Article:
Urofollitropin (Intramuscular route, subcutaneous route)
Female Reproductive Agent
Human Follicle Stimulating Hormone
Uses of This Medicine:
Urofollitropin injection is used to treat infertility in women. This medicine is a man-made hormone called follicle-stimulating hormone (FSH). FSH is produced in the body by the pituitary gland. FSH helps to develop eggs in the ovaries of women.
Urofollitropin will help develop and release eggs in women who have not been able to become pregnant because of problems with ovulation, and have already received a medicine to control their pituitary gland.
This medicine is also used in women with healthy ovaries who are enrolled in a fertility program called assisted reproductive technology (ART). ART uses procedures such as in vitro fertilization (IVF). Urofollitropin is used together with human chorionic gonadotropin (hCG) in these procedures.
Urofollitropin is often used in women who have low levels of FSH and too-high levels of LH. Women with polycystic ovary syndrome usually have hormone levels such as this and are treated with urofollitropin to make up for the low amounts of FSH. Many women being treated with urofollitropin have already tried clomiphene (eg, Serophene) and have not been able to conceive yet. Urofollitropin may also be used to cause the ovary to produce several follicles, which can then be harvested for use in gamete intrafallopian transfer (GIFT) or in vitro fertilization (IVF).
This medicine is available only with your doctor's prescription.
Before Using This Medicine:
In deciding to use a medicine, the risks of taking the medicine must be weighed against the good it will do. This is a decision you and your doctor will make. For this medicine, the following should be considered:
Tell your doctor if you have ever had any unusual or allergic reaction to this medicine or any other medicines. Also tell your health care professional if you have any other types of allergies, such as to foods, dyes, preservatives, or animals. For non-prescription products, read the label or package ingredients carefully.
Appropriate studies have not been performed on the relationship of age to the effects of urofollitropin injection in the pediatric population. Safety and efficacy have not been established.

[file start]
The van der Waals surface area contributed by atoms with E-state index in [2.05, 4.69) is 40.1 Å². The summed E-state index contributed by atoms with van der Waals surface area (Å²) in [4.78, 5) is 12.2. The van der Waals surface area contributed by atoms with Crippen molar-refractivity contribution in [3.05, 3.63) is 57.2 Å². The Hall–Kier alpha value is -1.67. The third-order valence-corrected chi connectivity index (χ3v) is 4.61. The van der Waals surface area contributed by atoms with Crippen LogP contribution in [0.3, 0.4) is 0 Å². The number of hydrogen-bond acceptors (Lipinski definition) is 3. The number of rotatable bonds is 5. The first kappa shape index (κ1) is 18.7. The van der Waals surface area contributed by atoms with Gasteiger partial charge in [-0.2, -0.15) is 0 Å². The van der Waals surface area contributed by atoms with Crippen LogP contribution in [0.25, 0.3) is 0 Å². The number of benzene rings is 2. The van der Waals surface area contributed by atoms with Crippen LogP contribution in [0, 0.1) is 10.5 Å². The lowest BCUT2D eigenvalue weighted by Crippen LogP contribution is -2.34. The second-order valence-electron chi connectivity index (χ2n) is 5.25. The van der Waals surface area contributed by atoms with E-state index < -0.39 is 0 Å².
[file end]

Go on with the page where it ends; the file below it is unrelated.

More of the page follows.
Appropriate studies on the relationship of age to the effects of urofollitropin injection have not been performed in the geriatric population.
There are no adequate studies in women for determining infant risk when using this medication during breastfeeding. Weigh the potential benefits against the potential risks before taking this medication while breastfeeding.
Although certain medicines should not be used together at all, in other cases two different medicines may be used together even if an interaction might occur. In these cases, your doctor may want to change the dose, or other precautions may be necessary. Tell your healthcare professional if you are taking any other prescription or nonprescription (over-the-counter [OTC]) medicine.
Certain medicines should not be used at or around the time of eating food or eating certain types of food since interactions may occur. Using alcohol or tobacco with certain medicines may also cause interactions to occur. Discuss with your healthcare professional the use of your medicine with food, alcohol, or tobacco.
Other medical problems—
The presence of other medical problems may affect the use of this medicine. Make sure you tell your doctor if you have any other medical problems, especially:
Proper Use of This Medicine:
A nurse or other trained health professional will give you this medicine. This medicine is given as a shot under the skin or into a muscle.
Urofollitropin is used with another hormone called human chorionic gonadotropin (hCG). At the proper time, your doctor or nurse will give you this medicine.
This medicine comes with a patient information leaflet. Read and follow these instructions carefully. Ask your doctor or pharmacist if you have any questions.
You might be taught how to give your medicine at home. If you are using this medicine at home:
The dose of this medicine will be different for different patients. Follow your doctor's orders or the directions on the label. The following information includes only the average doses of this medicine. If your dose is different, do not change it unless your doctor tells you to do so.